Corporate Profits Could Be the Key to Understanding Inflation’s Stubbornness

Businesses are taking advantage of the current economic climate to boost their profit margins, causing inflation to be more stubborn than central banks anticipated. This is the conclusion reached by some economists as inflation continues to outpace targets set by the European Central Bank and other institutions.

Figures released by the European Union’s statistics agency indicate that consumer prices in the eurozone rose by 7% YoY in April, more than three times the target set by the European Central Bank. However, the core rate of inflation, which excludes food and energy prices, only edged down to 5.6% in April from a record high of 5.7% in March.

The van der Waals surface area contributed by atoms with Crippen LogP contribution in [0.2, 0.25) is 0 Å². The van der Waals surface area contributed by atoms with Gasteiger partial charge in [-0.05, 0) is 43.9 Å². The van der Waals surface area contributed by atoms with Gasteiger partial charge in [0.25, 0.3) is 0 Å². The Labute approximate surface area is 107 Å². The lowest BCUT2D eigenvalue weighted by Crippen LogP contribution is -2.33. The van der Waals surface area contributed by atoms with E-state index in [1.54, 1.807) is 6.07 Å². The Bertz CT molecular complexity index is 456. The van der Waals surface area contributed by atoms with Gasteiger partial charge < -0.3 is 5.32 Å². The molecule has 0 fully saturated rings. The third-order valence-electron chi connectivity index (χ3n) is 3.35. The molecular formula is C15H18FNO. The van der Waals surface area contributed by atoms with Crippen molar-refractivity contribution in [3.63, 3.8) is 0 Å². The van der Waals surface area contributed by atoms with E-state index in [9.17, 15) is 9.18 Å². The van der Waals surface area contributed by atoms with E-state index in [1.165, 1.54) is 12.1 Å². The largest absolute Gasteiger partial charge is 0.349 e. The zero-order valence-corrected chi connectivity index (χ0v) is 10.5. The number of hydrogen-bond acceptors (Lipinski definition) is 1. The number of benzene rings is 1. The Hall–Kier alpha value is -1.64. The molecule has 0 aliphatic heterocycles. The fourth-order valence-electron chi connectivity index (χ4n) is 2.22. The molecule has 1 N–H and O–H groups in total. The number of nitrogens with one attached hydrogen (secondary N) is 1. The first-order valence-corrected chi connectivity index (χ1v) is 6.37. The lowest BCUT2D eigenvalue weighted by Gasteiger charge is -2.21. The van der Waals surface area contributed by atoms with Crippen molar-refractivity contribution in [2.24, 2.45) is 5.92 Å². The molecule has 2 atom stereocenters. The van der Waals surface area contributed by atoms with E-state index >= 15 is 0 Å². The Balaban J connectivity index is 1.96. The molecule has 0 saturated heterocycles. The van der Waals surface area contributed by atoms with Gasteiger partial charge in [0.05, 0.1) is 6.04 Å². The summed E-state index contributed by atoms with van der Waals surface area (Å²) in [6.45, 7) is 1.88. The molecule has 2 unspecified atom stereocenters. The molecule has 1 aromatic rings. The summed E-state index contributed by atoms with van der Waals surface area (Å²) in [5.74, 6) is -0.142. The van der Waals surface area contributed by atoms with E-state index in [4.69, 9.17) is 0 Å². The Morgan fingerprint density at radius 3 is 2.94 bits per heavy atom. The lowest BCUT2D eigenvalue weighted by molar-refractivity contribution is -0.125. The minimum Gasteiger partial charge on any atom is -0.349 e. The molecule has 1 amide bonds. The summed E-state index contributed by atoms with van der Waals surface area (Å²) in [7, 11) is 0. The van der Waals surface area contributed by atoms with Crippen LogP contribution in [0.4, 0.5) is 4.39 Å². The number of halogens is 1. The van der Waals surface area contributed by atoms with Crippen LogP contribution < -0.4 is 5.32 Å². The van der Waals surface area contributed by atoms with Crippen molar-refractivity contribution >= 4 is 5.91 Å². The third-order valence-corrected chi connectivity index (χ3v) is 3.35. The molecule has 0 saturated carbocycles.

The persistence of inflation is puzzling central bankers, who believed that the rise in prices would be a temporary phenomenon. However, some economists argue that businesses are deliberately driving up prices in order to increase their profit margins. The pandemic has created a situation where demand for goods and services is high, while many supply chains are disrupted, causing shortages.

As a result, businesses are able to charge higher prices for their products without fear of losing customers. This has led to a situation where inflation is being driven by more structural factors, which could be harder for central banks to tackle with their usual tools, such as interest rate hikes or quantitative easing.

While some economists argue that central banks should continue to raise interest rates in order to rein in inflation, others warn that this could further destabilize the already fragile global economy. With the pandemic continuing to cause significant disruptions, it remains to be seen how central banks will address the challenge of rising inflation and its impact on businesses and consumers alike.

Latest news

Related articles